Tim Maleeny’s JUMP is a departure from his Cape Weathers series, introducing a new character in Sam McGowan, a retired cop for all of 24 hours. But his retirement does not start off too smoothly, with his landlord taking some unexpected flying lessons off the roof, only to become part of the penguin statue in the courtyard.
So when Sam’s former partner turns up and tries to persuade him to look into this situation, since it would be another homicide the cops can’t afford, that makes everyone on Sam’s floor a suspect. And what a cast of characters!
There’s sweet, old Gail, a busybody who spends her day making cookies to force upon Sam. Then there is her boyfriend across the hall, an old-timer who still tries to mark his territory. Or could it be the two women who live down the hall, who have a online business involving webcams? Maybe it’s Walter, the B-movie producer who is losing money since no one wants his kind of films anymore? Then there is Jill, the jazz singer Sam becomes smitten with. Last but not least, we have brothers Jerome and Larry, who make their way through life selling sandwiches, in addition to selling copious amounts of pot for the Mexican mob on the side.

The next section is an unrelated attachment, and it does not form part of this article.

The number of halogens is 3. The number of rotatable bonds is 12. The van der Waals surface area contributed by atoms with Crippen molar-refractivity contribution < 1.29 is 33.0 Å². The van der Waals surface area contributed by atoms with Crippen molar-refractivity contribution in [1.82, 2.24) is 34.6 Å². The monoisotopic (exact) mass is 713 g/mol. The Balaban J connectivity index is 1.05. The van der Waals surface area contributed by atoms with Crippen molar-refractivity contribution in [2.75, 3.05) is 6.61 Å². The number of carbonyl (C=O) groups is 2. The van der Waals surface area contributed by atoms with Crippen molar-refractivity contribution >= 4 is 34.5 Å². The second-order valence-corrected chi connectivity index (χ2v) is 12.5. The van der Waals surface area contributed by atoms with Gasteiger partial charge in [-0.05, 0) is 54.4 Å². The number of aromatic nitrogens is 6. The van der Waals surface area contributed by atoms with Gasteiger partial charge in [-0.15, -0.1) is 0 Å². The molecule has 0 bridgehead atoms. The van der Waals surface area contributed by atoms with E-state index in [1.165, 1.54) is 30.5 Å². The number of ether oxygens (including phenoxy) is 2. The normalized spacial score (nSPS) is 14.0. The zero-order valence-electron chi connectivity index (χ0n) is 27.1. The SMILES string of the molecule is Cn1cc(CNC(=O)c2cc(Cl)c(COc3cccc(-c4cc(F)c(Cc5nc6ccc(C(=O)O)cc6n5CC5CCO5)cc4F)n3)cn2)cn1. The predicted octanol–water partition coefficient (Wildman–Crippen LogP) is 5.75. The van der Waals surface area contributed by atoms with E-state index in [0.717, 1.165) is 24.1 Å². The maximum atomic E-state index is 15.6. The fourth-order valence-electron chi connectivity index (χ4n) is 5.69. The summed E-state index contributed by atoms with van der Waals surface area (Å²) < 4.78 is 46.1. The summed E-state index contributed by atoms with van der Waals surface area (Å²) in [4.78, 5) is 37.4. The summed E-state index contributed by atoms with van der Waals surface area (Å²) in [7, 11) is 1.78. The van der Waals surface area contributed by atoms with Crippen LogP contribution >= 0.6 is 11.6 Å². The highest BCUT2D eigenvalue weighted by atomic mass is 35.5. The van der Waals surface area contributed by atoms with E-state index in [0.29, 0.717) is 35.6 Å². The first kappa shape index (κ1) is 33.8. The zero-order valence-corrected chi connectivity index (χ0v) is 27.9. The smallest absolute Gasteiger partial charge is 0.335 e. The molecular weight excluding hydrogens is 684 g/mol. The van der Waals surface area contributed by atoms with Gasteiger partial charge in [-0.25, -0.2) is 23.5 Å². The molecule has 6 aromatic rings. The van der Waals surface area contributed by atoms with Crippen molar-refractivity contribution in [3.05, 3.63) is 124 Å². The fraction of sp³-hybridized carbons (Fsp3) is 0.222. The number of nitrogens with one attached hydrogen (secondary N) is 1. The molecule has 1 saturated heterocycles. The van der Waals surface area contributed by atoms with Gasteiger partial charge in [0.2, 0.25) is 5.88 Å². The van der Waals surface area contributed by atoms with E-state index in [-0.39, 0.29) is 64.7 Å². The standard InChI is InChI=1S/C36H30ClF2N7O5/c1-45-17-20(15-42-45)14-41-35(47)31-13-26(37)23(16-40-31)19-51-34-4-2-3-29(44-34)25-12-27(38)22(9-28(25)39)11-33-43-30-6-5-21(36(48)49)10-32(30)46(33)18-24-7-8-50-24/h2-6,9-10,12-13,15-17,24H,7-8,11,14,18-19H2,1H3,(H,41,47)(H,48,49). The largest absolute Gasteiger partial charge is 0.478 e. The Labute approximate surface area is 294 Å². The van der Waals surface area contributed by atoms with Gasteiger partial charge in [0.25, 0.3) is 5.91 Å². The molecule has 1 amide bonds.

Like all good mysteries before it, everyone in the story had a reason to see the landlord take that fateful dive, be it putting the squeeze on the pot-dealing brothers, attempts to get into all the women’s pants by any means necessary, or trying to get Gail to move by making her living unbearable. Even Sam had his reasons to see the landlord go, since the man was not what you would call proactive when it came to maintenance to help the tenants.
As soon as Sam starts digging around, the story takes shape in ways you would not expect, especially when the brothers feel as though they can go about their business with no problem now. Except now that Walter knows about their secret, he wants a piece of the action, causing that brain trust of brothers to look for help from the big boss, who’s named Zorro and eats his dead enemies’ eyeballs.
Maleeny seems to have a lot of fun coming up with a floor full of colorful characters. His writing comes alive while reading, so you can easily visualize these people and their situations. The funny thing about the landlord’s murder is that it takes a backseat to all the other action, which is just fine by me, because it was just a setup for the truly great ride to begin with.
When the resolution is reached, some readers might have figured out a bit of it, but not the whole, since Maleeny does a fine job of hiding all the secrets. If Maleeny’s Cape Weathers series is his take on John D. Macdonald, then JUMP is influenced by Agatha Christie — just with more guns. —Bruce Grossman